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Coyotes become Boca Grande-area nuisance

By Staff | Jul 24, 2012

Emboldened coyotes have seized at least one pet in the Rotonda area and routinely stalk turtle nests on Gasparilla Island sands.

“Coyote predation has increased on unmarked sea turtle nests after Tropical Storm Debby,” said Wilma Katz of the Coastal Wildlife Club.

Coyotes can be heard howling at night throughout the Gasparilla Island area and sometimes during the day when emergency vehicles pass by. The scientific name of the coyote, Canis latrans, means “barking dog.”

Coyotes help control rodent populations and are not all bad, says at least one naturalist.

“I know that coyotes can be a potential problem but it is impressive that a mid-sized predator can persist and even thrive in the face of so many attempts to kill it,” said William Dunson, Gasparilla Gazette Nature Walk columnist. “Although it is presumably not native originally to this area, it seems to replace some of the native predators that have been eliminated, and I do enjoy having them around.

“We seem to have a very healthy ecosystem here with good to excellent populations of birds, amphibians, reptiles and mammals, so the coyotes do not seem to be an adverse disturbance to natural systems.”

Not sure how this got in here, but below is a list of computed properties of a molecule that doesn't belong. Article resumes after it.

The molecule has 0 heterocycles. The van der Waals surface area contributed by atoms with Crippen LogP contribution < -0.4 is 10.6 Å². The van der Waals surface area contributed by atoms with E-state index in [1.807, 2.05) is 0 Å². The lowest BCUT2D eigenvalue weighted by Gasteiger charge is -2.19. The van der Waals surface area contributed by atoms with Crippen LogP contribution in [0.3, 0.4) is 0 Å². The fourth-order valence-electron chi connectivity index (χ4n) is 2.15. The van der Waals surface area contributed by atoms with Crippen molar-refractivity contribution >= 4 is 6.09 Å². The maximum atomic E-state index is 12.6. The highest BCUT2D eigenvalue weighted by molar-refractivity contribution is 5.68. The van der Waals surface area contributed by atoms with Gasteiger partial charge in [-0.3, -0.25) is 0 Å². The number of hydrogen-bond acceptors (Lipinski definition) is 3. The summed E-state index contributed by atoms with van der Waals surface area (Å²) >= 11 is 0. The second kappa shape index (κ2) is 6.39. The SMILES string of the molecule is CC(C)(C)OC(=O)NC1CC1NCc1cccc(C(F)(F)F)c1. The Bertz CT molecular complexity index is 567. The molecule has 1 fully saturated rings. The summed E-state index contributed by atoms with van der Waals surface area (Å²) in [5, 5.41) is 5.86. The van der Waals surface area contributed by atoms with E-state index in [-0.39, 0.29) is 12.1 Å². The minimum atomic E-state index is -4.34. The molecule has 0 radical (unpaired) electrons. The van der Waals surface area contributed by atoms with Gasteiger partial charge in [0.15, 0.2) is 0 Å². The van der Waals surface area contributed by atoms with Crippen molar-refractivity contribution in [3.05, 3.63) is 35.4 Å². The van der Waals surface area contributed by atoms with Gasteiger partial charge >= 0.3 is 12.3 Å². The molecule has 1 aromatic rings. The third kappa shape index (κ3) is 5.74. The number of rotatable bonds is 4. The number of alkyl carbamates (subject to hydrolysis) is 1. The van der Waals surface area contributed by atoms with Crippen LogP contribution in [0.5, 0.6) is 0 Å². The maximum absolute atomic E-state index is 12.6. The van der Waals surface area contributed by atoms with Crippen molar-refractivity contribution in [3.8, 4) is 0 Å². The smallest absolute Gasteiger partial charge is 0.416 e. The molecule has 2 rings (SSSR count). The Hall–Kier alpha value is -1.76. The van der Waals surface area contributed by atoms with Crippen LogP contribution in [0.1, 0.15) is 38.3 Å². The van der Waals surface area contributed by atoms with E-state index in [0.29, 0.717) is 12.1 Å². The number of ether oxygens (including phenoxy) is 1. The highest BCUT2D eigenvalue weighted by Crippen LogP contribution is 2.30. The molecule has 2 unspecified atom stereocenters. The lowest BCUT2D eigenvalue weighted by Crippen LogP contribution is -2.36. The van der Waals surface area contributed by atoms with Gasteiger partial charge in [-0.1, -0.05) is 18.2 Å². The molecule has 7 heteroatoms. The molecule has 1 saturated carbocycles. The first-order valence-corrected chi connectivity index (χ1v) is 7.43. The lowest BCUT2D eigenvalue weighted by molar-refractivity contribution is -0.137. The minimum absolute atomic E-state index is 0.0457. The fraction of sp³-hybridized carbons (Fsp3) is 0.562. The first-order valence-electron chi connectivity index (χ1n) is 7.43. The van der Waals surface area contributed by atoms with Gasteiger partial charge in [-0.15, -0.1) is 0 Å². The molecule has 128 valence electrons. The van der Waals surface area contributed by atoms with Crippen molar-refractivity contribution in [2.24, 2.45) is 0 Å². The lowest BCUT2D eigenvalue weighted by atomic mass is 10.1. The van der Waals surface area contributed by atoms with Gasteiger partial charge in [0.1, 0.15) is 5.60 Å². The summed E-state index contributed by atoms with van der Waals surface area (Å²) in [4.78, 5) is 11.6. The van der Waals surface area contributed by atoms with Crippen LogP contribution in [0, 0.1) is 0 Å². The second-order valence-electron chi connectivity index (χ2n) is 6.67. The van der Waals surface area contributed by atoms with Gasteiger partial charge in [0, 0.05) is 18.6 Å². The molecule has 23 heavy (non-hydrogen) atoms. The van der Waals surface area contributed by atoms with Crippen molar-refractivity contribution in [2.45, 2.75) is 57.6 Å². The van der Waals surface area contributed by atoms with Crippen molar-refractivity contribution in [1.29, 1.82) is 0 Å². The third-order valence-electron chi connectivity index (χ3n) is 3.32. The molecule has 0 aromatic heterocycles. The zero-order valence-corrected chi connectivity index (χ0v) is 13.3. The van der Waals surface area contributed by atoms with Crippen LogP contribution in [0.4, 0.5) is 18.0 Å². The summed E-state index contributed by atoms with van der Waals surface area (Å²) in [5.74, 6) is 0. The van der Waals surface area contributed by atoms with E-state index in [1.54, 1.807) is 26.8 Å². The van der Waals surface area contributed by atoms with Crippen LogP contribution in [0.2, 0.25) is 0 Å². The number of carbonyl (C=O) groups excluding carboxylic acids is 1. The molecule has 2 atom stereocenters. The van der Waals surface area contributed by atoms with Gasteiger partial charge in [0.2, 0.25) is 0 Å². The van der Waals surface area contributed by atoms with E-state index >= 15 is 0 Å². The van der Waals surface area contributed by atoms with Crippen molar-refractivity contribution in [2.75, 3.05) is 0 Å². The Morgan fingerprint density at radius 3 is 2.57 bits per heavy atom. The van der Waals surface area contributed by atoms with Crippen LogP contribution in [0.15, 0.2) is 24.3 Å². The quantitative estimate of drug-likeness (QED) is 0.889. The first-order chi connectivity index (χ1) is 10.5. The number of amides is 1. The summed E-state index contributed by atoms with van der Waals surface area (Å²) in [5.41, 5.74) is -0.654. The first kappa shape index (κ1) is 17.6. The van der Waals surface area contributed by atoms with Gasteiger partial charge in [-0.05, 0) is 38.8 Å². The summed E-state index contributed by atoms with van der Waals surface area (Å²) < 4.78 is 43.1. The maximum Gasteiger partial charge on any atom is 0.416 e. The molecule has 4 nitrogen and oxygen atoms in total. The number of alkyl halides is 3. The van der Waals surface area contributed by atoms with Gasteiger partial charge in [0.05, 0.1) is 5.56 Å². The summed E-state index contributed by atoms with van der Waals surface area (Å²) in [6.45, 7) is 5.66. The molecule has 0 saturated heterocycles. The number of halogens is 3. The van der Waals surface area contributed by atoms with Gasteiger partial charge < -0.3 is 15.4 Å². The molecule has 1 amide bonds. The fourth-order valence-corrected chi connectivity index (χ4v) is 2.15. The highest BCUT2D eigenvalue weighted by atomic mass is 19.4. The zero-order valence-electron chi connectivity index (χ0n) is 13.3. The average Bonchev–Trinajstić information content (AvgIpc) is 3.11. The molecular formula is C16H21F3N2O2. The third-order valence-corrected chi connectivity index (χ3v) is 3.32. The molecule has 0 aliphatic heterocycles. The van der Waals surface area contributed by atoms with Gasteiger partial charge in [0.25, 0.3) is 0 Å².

Unless it’s your pet a coyote targets for lunch, authorities say.

Rotonda West resident Desiree Numen told animal control officials a coyote carried off her family’s Jack Russell terrier, Chester, March 27. The coyote bit into her dog’s neck as they were standing in her front yard and ran into the woods despite her screams.

Most coyote attacks on pets occur either at night or at dusk or dawn. Animal control officer John Butler said a coyote is less likely to attack if a dog is leashed and they are attracted to open garbage cans.

Coyotes have become common in the Gasparilla island area yet are rarely seen despite leaving tracks and spoor as evidence of their existence. Attacks on pets are still rare as coyotes have an innate fear of humans, according to University of Florida data.